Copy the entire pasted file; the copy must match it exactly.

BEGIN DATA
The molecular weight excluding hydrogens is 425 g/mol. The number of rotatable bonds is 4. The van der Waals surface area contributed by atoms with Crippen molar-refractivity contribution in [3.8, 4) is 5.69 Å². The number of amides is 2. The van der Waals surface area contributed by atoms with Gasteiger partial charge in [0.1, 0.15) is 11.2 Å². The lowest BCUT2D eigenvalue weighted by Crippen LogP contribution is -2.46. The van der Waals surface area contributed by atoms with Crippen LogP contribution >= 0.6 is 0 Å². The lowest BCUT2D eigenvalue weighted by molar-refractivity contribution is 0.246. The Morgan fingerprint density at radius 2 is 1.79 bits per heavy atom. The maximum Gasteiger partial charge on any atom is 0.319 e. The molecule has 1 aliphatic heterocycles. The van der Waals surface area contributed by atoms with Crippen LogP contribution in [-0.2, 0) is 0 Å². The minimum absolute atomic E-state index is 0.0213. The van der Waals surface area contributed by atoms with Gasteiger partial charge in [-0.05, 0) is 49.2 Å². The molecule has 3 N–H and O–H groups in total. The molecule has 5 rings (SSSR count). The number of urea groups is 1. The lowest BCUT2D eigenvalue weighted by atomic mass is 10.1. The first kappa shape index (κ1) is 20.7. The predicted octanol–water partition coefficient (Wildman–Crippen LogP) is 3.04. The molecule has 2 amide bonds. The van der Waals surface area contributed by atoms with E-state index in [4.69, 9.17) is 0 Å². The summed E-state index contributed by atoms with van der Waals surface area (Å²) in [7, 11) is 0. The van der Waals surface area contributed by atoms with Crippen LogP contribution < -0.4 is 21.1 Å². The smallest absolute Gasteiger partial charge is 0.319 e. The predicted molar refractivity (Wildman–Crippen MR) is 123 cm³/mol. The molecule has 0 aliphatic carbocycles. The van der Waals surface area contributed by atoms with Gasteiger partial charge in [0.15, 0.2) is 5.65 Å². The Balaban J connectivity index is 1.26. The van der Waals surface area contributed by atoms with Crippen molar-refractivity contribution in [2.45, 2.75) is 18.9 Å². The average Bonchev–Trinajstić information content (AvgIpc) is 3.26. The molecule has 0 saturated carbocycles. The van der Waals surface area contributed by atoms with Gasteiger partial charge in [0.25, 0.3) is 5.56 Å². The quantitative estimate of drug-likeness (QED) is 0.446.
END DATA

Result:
The molecular weight excluding hydrogens is 425 g/mol. The number of rotatable bonds is 4. The van der Waals surface area contributed by atoms with Crippen molar-refractivity contribution in [3.8, 4) is 5.69 Å². The number of amides is 2. The van der Waals surface area contributed by atoms with Gasteiger partial charge in [0.1, 0.15) is 11.2 Å². The lowest BCUT2D eigenvalue weighted by Crippen LogP contribution is -2.46. The van der Waals surface area contributed by atoms with Crippen LogP contribution >= 0.6 is 0 Å². The lowest BCUT2D eigenvalue weighted by molar-refractivity contribution is 0.246. The Morgan fingerprint density at radius 2 is 1.79 bits per heavy atom. The maximum Gasteiger partial charge on any atom is 0.319 e. The molecule has 1 aliphatic heterocycles. The van der Waals surface area contributed by atoms with Crippen LogP contribution in [-0.2, 0) is 0 Å². The minimum absolute atomic E-state index is 0.0213. The van der Waals surface area contributed by atoms with Gasteiger partial charge in [-0.05, 0) is 49.2 Å². The molecule has 3 N–H and O–H groups in total. The molecule has 5 rings (SSSR count). The number of urea groups is 1. The lowest BCUT2D eigenvalue weighted by atomic mass is 10.1. The first kappa shape index (κ1) is 20.7. The predicted octanol–water partition coefficient (Wildman–Crippen LogP) is 3.04. The molecule has 2 amide bonds. The van der Waals surface area contributed by atoms with E-state index in [4.69, 9.17) is 0 Å². The summed E-state index contributed by atoms with van der Waals surface area (Å²) in [7, 11) is 0. The van der Waals surface area contributed by atoms with Crippen LogP contribution < -0.4 is 21.1 Å². The smallest absolute Gasteiger partial charge is 0.319 e. The predicted molar refractivity (Wildman–Crippen MR) is 123 cm³/mol. The molecule has 0 aliphatic carbocycles. The van der Waals surface area contributed by atoms with Gasteiger partial charge in [0.15, 0.2) is 5.65 Å². The Balaban J connectivity index is 1.26. The van der Waals surface area contributed by atoms with Crippen molar-refractivity contribution in [2.45, 2.75) is 18.9 Å². The average Bonchev–Trinajstić information content (AvgIpc) is 3.26. The molecule has 0 saturated carbocycles. The van der Waals surface area contributed by atoms with Gasteiger partial charge in [0.25, 0.3) is 5.56 Å². The quantitative estimate of drug-likeness (QED) is 0.446.